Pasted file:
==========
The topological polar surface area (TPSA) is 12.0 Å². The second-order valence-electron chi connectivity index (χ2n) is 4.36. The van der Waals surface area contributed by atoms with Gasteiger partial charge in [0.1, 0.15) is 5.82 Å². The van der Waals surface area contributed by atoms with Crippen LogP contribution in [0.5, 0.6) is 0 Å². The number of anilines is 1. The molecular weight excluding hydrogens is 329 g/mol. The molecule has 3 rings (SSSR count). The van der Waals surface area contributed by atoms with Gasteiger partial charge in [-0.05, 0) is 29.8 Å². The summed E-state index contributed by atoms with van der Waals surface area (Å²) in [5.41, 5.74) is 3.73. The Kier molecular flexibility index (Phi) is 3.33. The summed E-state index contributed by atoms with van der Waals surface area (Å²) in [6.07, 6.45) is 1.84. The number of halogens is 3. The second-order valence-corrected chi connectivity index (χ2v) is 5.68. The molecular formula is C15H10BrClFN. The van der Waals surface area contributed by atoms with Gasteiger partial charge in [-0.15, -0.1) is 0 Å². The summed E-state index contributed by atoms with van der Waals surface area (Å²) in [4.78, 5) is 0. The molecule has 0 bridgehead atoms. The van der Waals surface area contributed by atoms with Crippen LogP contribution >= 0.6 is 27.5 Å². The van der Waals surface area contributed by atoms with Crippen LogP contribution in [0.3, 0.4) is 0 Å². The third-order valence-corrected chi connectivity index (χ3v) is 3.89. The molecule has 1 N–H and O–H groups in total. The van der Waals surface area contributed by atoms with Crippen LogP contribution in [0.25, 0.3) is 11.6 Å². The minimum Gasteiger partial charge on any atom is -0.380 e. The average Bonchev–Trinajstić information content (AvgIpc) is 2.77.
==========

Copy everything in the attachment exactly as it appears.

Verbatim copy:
The topological polar surface area (TPSA) is 12.0 Å². The second-order valence-electron chi connectivity index (χ2n) is 4.36. The van der Waals surface area contributed by atoms with Gasteiger partial charge in [0.1, 0.15) is 5.82 Å². The van der Waals surface area contributed by atoms with Crippen LogP contribution in [0.5, 0.6) is 0 Å². The number of anilines is 1. The molecular weight excluding hydrogens is 329 g/mol. The molecule has 3 rings (SSSR count). The van der Waals surface area contributed by atoms with Gasteiger partial charge in [-0.05, 0) is 29.8 Å². The summed E-state index contributed by atoms with van der Waals surface area (Å²) in [5.41, 5.74) is 3.73. The Kier molecular flexibility index (Phi) is 3.33. The summed E-state index contributed by atoms with van der Waals surface area (Å²) in [6.07, 6.45) is 1.84. The number of halogens is 3. The second-order valence-corrected chi connectivity index (χ2v) is 5.68. The molecular formula is C15H10BrClFN. The van der Waals surface area contributed by atoms with Gasteiger partial charge in [-0.15, -0.1) is 0 Å². The summed E-state index contributed by atoms with van der Waals surface area (Å²) in [4.78, 5) is 0. The molecule has 0 bridgehead atoms. The van der Waals surface area contributed by atoms with Crippen LogP contribution >= 0.6 is 27.5 Å². The van der Waals surface area contributed by atoms with Crippen LogP contribution in [0.3, 0.4) is 0 Å². The third-order valence-corrected chi connectivity index (χ3v) is 3.89. The molecule has 1 N–H and O–H groups in total. The van der Waals surface area contributed by atoms with Crippen LogP contribution in [0.25, 0.3) is 11.6 Å². The minimum Gasteiger partial charge on any atom is -0.380 e. The average Bonchev–Trinajstić information content (AvgIpc) is 2.77.